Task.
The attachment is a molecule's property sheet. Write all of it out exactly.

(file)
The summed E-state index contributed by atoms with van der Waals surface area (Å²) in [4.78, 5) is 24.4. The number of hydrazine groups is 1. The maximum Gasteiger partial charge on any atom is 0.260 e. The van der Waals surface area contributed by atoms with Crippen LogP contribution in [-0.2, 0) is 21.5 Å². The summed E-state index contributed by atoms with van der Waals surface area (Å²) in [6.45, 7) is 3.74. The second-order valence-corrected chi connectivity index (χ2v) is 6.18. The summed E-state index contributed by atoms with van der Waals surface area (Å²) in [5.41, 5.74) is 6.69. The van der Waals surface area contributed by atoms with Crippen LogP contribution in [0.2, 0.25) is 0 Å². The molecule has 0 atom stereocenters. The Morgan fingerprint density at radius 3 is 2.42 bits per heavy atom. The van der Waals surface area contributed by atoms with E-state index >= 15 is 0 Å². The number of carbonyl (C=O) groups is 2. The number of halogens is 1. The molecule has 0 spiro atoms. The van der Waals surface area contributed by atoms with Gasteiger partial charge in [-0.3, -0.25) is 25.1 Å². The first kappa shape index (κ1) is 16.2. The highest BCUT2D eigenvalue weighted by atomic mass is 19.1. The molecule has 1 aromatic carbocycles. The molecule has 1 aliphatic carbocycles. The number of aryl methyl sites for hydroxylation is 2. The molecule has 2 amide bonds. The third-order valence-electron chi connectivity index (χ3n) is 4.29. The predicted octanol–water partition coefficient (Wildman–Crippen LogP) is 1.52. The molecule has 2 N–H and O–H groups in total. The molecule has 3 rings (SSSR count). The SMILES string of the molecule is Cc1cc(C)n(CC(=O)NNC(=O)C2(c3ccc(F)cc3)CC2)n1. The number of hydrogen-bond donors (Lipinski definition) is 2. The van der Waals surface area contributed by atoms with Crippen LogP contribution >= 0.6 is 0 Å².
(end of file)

The summed E-state index contributed by atoms with van der Waals surface area (Å²) in [4.78, 5) is 24.4. The number of hydrazine groups is 1. The maximum Gasteiger partial charge on any atom is 0.260 e. The van der Waals surface area contributed by atoms with Crippen LogP contribution in [-0.2, 0) is 21.5 Å². The summed E-state index contributed by atoms with van der Waals surface area (Å²) in [6.45, 7) is 3.74. The second-order valence-corrected chi connectivity index (χ2v) is 6.18. The summed E-state index contributed by atoms with van der Waals surface area (Å²) in [5.41, 5.74) is 6.69. The van der Waals surface area contributed by atoms with Crippen LogP contribution in [0.2, 0.25) is 0 Å². The molecule has 0 atom stereocenters. The Morgan fingerprint density at radius 3 is 2.42 bits per heavy atom. The van der Waals surface area contributed by atoms with E-state index >= 15 is 0 Å². The number of carbonyl (C=O) groups is 2. The number of halogens is 1. The molecule has 0 spiro atoms. The van der Waals surface area contributed by atoms with Gasteiger partial charge in [-0.3, -0.25) is 25.1 Å². The first kappa shape index (κ1) is 16.2. The highest BCUT2D eigenvalue weighted by atomic mass is 19.1. The molecule has 1 aromatic carbocycles. The molecule has 1 aliphatic carbocycles. The number of aryl methyl sites for hydroxylation is 2. The molecule has 2 amide bonds. The third-order valence-electron chi connectivity index (χ3n) is 4.29. The predicted octanol–water partition coefficient (Wildman–Crippen LogP) is 1.52. The molecule has 2 N–H and O–H groups in total. The molecule has 3 rings (SSSR count). The SMILES string of the molecule is Cc1cc(C)n(CC(=O)NNC(=O)C2(c3ccc(F)cc3)CC2)n1. The number of hydrogen-bond donors (Lipinski definition) is 2. The van der Waals surface area contributed by atoms with Crippen LogP contribution >= 0.6 is 0 Å².